Here we have national media giving accolades to Obama just as they did Clinton when he ended Welfare-----Obama cut national budget on the backs of Medicare and Medicaid public health. So, while Clinton created the widespread poverty and long-term unemployment in our cities with 'WELFARE REFORM'----now Obama will have American life-expectancy diving to third world levels----all of these policies are Republican right wing----all kill FDR and War on Poverty MLK legacy----and all these policies harm women and children the most.
No matter how many block grants targeting children are sent out under the guise of Medicaid expansion ---all of that is simply hiding the fact that all Americans are going to be WORKING TIL THEY DROP AND DIE EARLY FROM WORKING TOO HARD.
Deficit shrinks by $1 trillion in Obama era
10/15/15 04:37 PM--Updated 10/16/15 06:28 PM
By Steve Benen
In the not-too-distant past, talk in the political world of the U.S. budget deficit was all the rage. As the Tea Party “movement” took shape, conservatives quite literally took to the streets to express their fear that President Obama and Democrats were failing to address the “out of control” deficit.
THEY HAVE SAID NOTHING OF THE $20 TRILLION IN NATIONAL DEBT AND REPUBLICAN STATES ARE THE MOST LIKELY TO HAVE HUGE BOND DEBT!
Congressional Republicans agreed. As recently as 2013, Sen. Rand Paul (R-Ky.) was asked about the radicalism of his political agenda and he responded, “[W]hat I would say is extreme is a trillion-dollar deficit every year.” Around the same time, then-House Majority Leader Eric Cantor (R-Va.) argued that Congress should be “focused on trying to deal with the ultimate problem, which is this growing deficit.”
The Republican rhetoric was ridiculously wrong. We don’t have a trillion-dollar deficit; the deficit isn’t the ultimate problem; and it’s not growing.
Strong growth in individual tax collection drove the U.S. budget deficit to a fresh Obama-era low in fiscal 2015, the Treasury Department said Thursday.
For the fiscal year that ended Sept. 30 the shortfall was $439 billion, a decrease of 9%, or $44 billion, from last year. The deficit is the smallest of Barack Obama’s presidency and the lowest since 2007 in both dollar terms and as a percentage of gross domestic product.
Keep in mind, in the Obama era, the deficit has shrunk by $1 trillion. That’s “trillion,” with a “t.” As a percentage of the economy, the deficit is now down to just 2.5%, which is below the average of the past half-century, and down from 9.8% when the president took office.
Revisiting our coverage from several months ago, I looked for press releases from the “Obama is turning us into Greece!” crowd, eager to see them celebrate President Obama’s striking record on deficit reduction, but so far, nothing has turned up. Maybe they’re busy.
And in practical terms, that’s a shame. The vast majority of Americans are absolutely certain – thanks to deceptive Republican rhetoric and unfortunate news coverage – that the deficit has soared in the Obama era. Late last year, a Bloomberg Politics Poll found that 73% of the public believes the deficit has gotten bigger over the last six years.
NATIONAL DEBT NOT DEFICIT!!!
The year before, the same pollster found that only 6% of Americans realized the deficit was shrinking. It helps explain why the president hasn’t gotten any credit for deficit reduction, which seems like the sort of development Tea Partiers and the Beltway’s Very Serious People should consider an extraordinary accomplishment.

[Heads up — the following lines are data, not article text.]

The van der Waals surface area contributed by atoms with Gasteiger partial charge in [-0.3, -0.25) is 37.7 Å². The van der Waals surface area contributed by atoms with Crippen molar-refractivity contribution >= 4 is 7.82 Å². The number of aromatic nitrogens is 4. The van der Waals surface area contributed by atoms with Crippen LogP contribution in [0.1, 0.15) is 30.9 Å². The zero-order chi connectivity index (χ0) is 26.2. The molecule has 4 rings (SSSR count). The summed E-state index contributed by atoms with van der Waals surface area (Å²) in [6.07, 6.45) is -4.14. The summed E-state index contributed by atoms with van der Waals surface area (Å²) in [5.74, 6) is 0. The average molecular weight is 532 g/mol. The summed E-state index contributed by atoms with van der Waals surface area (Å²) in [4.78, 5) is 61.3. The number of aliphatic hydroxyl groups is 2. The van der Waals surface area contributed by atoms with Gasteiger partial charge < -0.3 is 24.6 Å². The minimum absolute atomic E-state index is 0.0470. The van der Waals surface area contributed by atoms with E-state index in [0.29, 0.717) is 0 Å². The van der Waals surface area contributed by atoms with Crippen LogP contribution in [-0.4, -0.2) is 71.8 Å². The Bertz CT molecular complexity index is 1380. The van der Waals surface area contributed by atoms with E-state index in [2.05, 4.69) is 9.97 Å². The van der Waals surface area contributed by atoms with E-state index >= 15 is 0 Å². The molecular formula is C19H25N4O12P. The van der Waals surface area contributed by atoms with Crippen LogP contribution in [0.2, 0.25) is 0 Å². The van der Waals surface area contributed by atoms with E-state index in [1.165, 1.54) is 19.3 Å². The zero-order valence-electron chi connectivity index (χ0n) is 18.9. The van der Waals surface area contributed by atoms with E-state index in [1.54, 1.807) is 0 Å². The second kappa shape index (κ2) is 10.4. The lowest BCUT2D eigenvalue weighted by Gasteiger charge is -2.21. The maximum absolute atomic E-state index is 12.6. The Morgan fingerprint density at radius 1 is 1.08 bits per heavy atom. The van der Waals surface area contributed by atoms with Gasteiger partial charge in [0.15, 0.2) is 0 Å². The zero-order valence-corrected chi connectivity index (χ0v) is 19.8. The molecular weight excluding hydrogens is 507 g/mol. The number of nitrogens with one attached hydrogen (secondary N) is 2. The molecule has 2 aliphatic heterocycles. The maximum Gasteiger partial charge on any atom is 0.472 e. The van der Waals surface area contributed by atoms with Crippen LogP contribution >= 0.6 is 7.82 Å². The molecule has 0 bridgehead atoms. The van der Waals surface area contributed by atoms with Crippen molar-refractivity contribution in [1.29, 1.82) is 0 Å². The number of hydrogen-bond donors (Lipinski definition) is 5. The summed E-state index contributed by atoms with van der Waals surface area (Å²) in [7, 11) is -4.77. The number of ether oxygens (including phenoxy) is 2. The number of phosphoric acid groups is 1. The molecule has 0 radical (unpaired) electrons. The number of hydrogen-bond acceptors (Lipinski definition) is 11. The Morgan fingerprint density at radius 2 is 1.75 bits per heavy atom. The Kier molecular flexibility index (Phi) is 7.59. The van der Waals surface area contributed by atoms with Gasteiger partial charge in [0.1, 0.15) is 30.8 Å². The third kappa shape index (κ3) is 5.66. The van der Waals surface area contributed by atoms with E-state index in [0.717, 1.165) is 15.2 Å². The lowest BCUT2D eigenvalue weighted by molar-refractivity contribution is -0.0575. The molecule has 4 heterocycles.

As we talked about last year, it’s tempting to conclude that the public’s confusion doesn’t matter. In the Clinton era, the deficit disappeared entirely, and Americans had no idea.
But there’s another side to this. Whether or not Americans know and/or understand the basics of the fiscal argument may not have a practical impact on the debate itself, but the fact remains that voters are ultimately responsible for electing policymakers. If Americans believe, incorrectly, that the deficit is getting bigger, these same voters may be inclined to vote for candidates who’ll slash public investments and undermine social-insurance programs – which would have real-world consequences.
I would like folks to think about how they are building these new Affordable Care Act structures. As access for US adults and families becomes harder and harder----we are seeing more and more directional health care aimed at youth and community centers inside our schools. From serving 3 meals a day to having preventative health businesses coming to schools----all of this is happening because -----those health accesses now common in walking to a hospital or clinic are being dismantled. If we see global neo-liberal corporate education as building corporate schools on corporate campuses-----then we see the global 1% and their 2% are building what will be that only access to health care for workers and who will become that worker?
REMEMBER, CHILD LABOR IS TOPS IN FOREIGN ECONOMIC ZONES AND THESE VOCATIONAL RACE TO THE TOP SCHOOLS ARE CREATING THAT CONDITION FOR OUR CHILDREN.
Remember, human capital have children that belong to MASTER-----our vocational tracking of children geared towards global corporate campuses are already seeing these structures created.We see here University of Chicago home of hyper-neo-liberal economics and Obama--------and the concept of controlling all aspects of development in what will become workers
'Human capital is a term popularized by Gary Becker, an economist from the University of Chicago, and Jacob Mincer that refers to the stock of knowledge, habits, social and personality attributes, including creativity, embodied in the ability to perform labor so as to produce economic value.